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Air Pollution Climate Change

Thoughts on our way to the White House

Picture of Ran Korber
By Ran Korber on May, 10 2015

We’ve had many humbling events over the last few months. If we can pin point on when the hurricane started, it probably was at the WEB Summit between pitching and being featured on TechCrunch. A month later, the Global Entrepreneurship Network honored us as the winning startup at the Startup Open Global Competition among 600 other companies from 40 countries and changed the fate of our company in the best way possible.

 

Global Entrepreneurship Congress in Milan Global Entrepreneurship Congress in Milan

 

So what is the fuss all about? Air pollution has now become the biggest environmental cause of premature deaths worldwide, overtaking poor sanitation and a lack of clean drinking water. In most OECD countries, the death toll from heart and lung diseases caused by air pollution is much higher than the one from traffic accidents.

In numbers: Outdoor air pollution kills more than 3 million people across the world every year, and causes health problems from asthma to heart disease for hundreds of millions. This is costing societies very large amounts in terms of the value of lives lost and poor health. The cost of the health impact of air pollution in OECD countries (including death and illness) was about USD 1.7 trillion in 2010.
There is a real need for readily-available and accurate air quality data worldwide, that will make the invisible air pollution — visible. And that is what BreezoMeter is all about.

Let’s go back two and a half years ago. The idea for mapping air pollution in real time came in 2012, when Ran Korber (BreezoMeter’s CEO) was looking to buy a house for his family in Israel. As an environmental engineer, Ran knew that air pollution is the leading environmental cause for premature death, overtaking poor sanitation and lack of water, and a dominant cause for cancer and to many respiratory diseases (Ran’s wife has Asthma). So Ran was looking for air quality information that could tell him what the air pollution levels at the specific address he wanted to buy a house. Ran did find some information (as an Environmental Engineer he knew that the air we breathe is monitored extensively), but the data was scattered, incomprehensible to the layperson (and actually for him as well) and not per address at all. While discussing the problem with Emil Fisher, software engineer and childhood friend (who is now the CTO of the company), and Ziv Lautman (who studied Environmental Engineering with Ran and today’s the CMO of BreezoMeter), they understood that people don’t have a clue about what they breathe and that is a global problem. They decided to make air pollution visible.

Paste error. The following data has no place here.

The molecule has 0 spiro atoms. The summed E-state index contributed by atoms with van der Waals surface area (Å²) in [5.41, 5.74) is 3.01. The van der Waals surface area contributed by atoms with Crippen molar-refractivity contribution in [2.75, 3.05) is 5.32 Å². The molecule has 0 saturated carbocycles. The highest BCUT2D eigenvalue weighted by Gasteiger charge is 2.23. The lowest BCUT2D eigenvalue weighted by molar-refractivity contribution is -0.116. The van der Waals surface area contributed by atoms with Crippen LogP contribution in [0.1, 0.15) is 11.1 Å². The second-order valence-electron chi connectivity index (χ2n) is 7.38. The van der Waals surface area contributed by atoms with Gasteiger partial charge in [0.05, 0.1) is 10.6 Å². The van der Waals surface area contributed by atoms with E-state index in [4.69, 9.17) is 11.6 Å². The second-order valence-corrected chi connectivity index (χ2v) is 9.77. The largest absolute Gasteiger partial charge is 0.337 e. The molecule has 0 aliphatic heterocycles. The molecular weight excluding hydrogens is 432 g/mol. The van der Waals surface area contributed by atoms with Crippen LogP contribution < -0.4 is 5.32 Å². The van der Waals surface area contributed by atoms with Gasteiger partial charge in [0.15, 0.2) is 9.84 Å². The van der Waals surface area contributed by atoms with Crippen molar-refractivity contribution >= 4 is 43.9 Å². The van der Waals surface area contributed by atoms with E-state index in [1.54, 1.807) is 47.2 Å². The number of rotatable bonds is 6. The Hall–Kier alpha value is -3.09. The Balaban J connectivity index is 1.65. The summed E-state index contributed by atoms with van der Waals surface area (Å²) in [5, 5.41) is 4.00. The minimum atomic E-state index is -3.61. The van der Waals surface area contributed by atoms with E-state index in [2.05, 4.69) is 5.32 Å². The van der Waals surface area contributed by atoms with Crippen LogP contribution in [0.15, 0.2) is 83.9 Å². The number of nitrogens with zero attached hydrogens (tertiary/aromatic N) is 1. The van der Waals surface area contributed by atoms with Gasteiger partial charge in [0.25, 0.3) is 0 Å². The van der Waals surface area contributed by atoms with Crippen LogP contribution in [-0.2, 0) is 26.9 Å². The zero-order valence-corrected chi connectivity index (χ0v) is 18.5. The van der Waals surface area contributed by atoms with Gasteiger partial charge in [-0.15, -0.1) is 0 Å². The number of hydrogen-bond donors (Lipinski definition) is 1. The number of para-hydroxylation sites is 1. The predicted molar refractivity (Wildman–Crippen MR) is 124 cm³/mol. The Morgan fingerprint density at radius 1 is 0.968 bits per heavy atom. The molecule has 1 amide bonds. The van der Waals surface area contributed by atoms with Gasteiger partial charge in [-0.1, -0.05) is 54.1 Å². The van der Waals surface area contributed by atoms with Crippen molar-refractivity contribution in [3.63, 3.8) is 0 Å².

Moving forward. A month ago the UN Economic Commission for Europe (UNECE) chose BreezoMeter as a company that “can contribute to address today’s social and environmental challenges, through new groundbreaking ideas that can become successful business.” We were then invited to present our work in front of the UN delegates in Geneva mid-April. Speaking with the policy makers, air quality experts and other UN delegates was an unforgettable experience. We are still digesting it. At some point along our visit we realized how big of a revolution real time and accurate air quality data can cause. People were amazed to see how we analyze air quality data at street resolution and the potential this data has for smart cities, health and more.

 

BreezoMeter at the UN, Geneva BreezoMeter at the UN, Geneva

 

So on our way to Washington D.C., as one of the 72 chosen entrepreneurs worldwide who were invited to attend the Global Emerging Entrepreneurs Event at the White House today, May 11th, with featuring remarks by President Obama himself. Dozens of thoughts were running through our minds. The event is happening in order to “create innovative solutions to some of the world’s toughest challenges, including poverty, climate change, extremism, as well as access to education and healthcare.” We are beyond grateful for this opportunity. And there is also enormous responsibility coming with that: Providing the best solution out there through close monitoring of that which we breathe .

It is a great honor to participate at the White House event, that emphasizes the importance of air pollution and air quality data.
Fifty years ago Israel and other countries started the water revolution, now it is time for the Air Quality Revolution. BreezoMeter is only on the first stage but there is more to come. It is the first step in order to make the Invisible — Visible and we are proud to be the first solution that provides accurate air quality data.

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